Home Prices Rise in Most Major U.S. Cities


By Christopher S. Rugaber

Home prices rose in March from February in most major U.S. cities for the first time in seven months. The increase is the latest evidence of a slow recovery taking shape in the troubled housing market.

The Standard & Poor's/Case-Shiller home price index shows that prices increased in 12 of the 20 cities it tracks.

Three of the weakest markets reported signs of improvement. Prices increased in Tampa and Miami, while prices in Las Vegas were unchanged.

The biggest month-over-month increases were in Phoenix, Seattle and Dallas. Prices dropped the most in Detroit, Chicago and Atlanta.

Rising home prices in most cities adds to other encouraging signs for a housing rebound. Home sales are up, mortgage rates are at historic lows, builders are more confident and the economy is adding jobs.

Weighed Down by Weaker Cities

Even though 12 cities showed gains, the weaker cities weighed on national home prices. The group's 20-city index edged down to its lowest level since the housing bubble burst.

Still, home price declines have slowed and a majority of markets are on the rise.

"This is relatively good news," said David Blitzer, chairman of the index committee at S&P indices. "We just need to see it happen in more of the cities and for many months in a row."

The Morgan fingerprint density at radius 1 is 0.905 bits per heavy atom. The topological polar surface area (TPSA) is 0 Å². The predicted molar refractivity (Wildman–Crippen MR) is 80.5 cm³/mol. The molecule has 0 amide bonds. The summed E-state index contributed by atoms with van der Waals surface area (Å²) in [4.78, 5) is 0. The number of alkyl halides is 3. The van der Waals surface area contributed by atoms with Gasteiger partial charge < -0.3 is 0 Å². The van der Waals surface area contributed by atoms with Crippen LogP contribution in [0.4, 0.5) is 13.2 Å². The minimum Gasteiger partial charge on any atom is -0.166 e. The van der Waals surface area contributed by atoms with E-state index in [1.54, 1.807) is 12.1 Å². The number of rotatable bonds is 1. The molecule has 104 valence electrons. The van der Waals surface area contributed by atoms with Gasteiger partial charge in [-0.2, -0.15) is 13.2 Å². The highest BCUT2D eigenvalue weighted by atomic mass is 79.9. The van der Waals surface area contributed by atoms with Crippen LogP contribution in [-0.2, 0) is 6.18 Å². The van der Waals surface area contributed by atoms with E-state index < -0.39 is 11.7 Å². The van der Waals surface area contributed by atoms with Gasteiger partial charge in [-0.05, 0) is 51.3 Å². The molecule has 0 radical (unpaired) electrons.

The increases partly reflect the beginning of the spring selling season. The month-to-month prices aren't adjusted for seasonal factors.

The S&P/Case-Shiller monthly index covers half of all U.S. homes. It measures prices compared with those in January 2000 and creates a three-month moving average. The March figures are the latest available.

Price declines are slowing over the past 12 months. The 20-city index dropped 2.6 percent in March, compared the same month last year. That's better than the 3.5 percent year-over-year drop from February. And it's the smallest annual drop since December 2010

Other measures of home prices have also shown gains. But the S&P/Case-Shiller index uses a three-month moving average, which means it could take longer to signal greater improvement.

See also:
Cities With The Most Homes in Foreclosure

Housing Prices and Existing-Home Sales Rise in April

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